This book of instruction must not depart from your mouth; you are to meditate on it day and night so that you may carefully observe everything written in it. For then you will prosper and succeed in whatever you do. Joshua 1:8 CSB
We need to listen to God when reading our Bibles. How do we do that? Read on and I will show you how…
For the sake of time, there are a few assumptions I am going to make. First, I am assuming that you have found a version of the Bible that you can really connect with. There is no sense struggling along with a version you can’t understand. Secondly, I am also assuming that you are reading your Bible prayerfully. You are really not going to get very far unless you are connected with the Author of the Book. Thirdly, I am also making the assumption that you have some sort of journal (electronic or paper) where you record your interactions with the Lord. All three of these things are vital to what I am about to share with you.
As you prayerfully begin to read your Bible, read until something catches your eye. It could be a word, a sentence, or an entire verse. When this happens, people often say that something “leaped off the page at them.” When that happens, you need to stop right there. You have just discovered the passage where God is seeking to speak to you.
This is where we really need to listen closely. Read the passage again and again, seeking to drink in its contents. The Scriptures call this process meditation. Meditating on the Word of God is simply the process of listening closely to what God is saying to us through His Book. This was what the Lord was asking Joshua to do in the verse quoted above. He didn’t want him to simply read the text, He also wanted Joshua to hear what the text was saying to him. You want to continue this meditation process until it becomes clear what the Lord is trying to communicate to you.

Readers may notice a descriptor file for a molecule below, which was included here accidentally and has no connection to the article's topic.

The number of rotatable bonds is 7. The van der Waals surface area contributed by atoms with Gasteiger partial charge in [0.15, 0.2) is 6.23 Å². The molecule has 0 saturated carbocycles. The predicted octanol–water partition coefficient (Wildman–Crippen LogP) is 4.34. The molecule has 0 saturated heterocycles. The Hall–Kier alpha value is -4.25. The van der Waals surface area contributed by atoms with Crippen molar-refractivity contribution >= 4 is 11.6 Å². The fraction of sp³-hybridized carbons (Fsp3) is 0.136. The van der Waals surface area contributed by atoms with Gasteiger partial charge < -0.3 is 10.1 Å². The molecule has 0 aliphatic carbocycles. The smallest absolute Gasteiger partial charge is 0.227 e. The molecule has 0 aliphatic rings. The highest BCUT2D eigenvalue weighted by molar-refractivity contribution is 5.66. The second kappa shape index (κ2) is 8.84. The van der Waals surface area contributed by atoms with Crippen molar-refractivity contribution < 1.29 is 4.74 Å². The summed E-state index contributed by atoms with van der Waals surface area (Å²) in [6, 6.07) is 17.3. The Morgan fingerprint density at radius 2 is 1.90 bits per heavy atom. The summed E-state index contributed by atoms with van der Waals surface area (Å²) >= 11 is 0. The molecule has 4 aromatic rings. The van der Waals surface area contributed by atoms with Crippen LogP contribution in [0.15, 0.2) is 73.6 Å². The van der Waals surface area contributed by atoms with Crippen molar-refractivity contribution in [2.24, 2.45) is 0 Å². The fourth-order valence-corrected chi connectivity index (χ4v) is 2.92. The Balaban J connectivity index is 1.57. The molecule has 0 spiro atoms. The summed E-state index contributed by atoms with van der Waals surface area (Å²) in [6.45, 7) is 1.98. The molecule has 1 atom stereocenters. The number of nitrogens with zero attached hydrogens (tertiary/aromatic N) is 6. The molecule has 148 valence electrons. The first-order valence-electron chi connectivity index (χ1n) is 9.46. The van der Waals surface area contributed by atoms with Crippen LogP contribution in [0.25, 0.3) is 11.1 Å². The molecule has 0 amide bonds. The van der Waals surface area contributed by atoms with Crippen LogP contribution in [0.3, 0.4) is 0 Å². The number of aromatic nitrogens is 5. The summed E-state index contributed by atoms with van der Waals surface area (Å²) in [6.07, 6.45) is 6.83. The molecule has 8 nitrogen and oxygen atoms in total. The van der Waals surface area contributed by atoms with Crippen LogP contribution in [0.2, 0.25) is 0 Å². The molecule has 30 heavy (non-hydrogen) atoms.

Once you have grasped what the Lord is saying to you, you need to record it in your journal. It’s been my experience too many times that what I don’t record I don’t remember. Put the date, the passage reference, and what the Lord has shown you. Now you can reflect on it more throughout your day, possibly even recording additional insights. You also have something you can share with others, especially if you are ever called on to provide a devotional. Now you will have plenty to share right at your fingertips.
At this point, someone may ask the question, “How does this go along with the speed reading you spoke of in a previous post? Isn’t this more of a slow and reflective exercise?” That’s a great question, and the answer is very simple. If you do your speed reading prayerfully, the Holy Spirit can cause something to catch your eye. When that happens, you can respond in one of two ways. You can stop and listen to what the Lord is saying before reading further. You can also make a note of the reference and go back to it later. Whichever works best for you is fine.
I have used this method of hearing God is the Scriptures for several decades. I have journals filled with insights the Lord has given me over the years. This method has greatly enriched my life in my journey toward living in the Reign.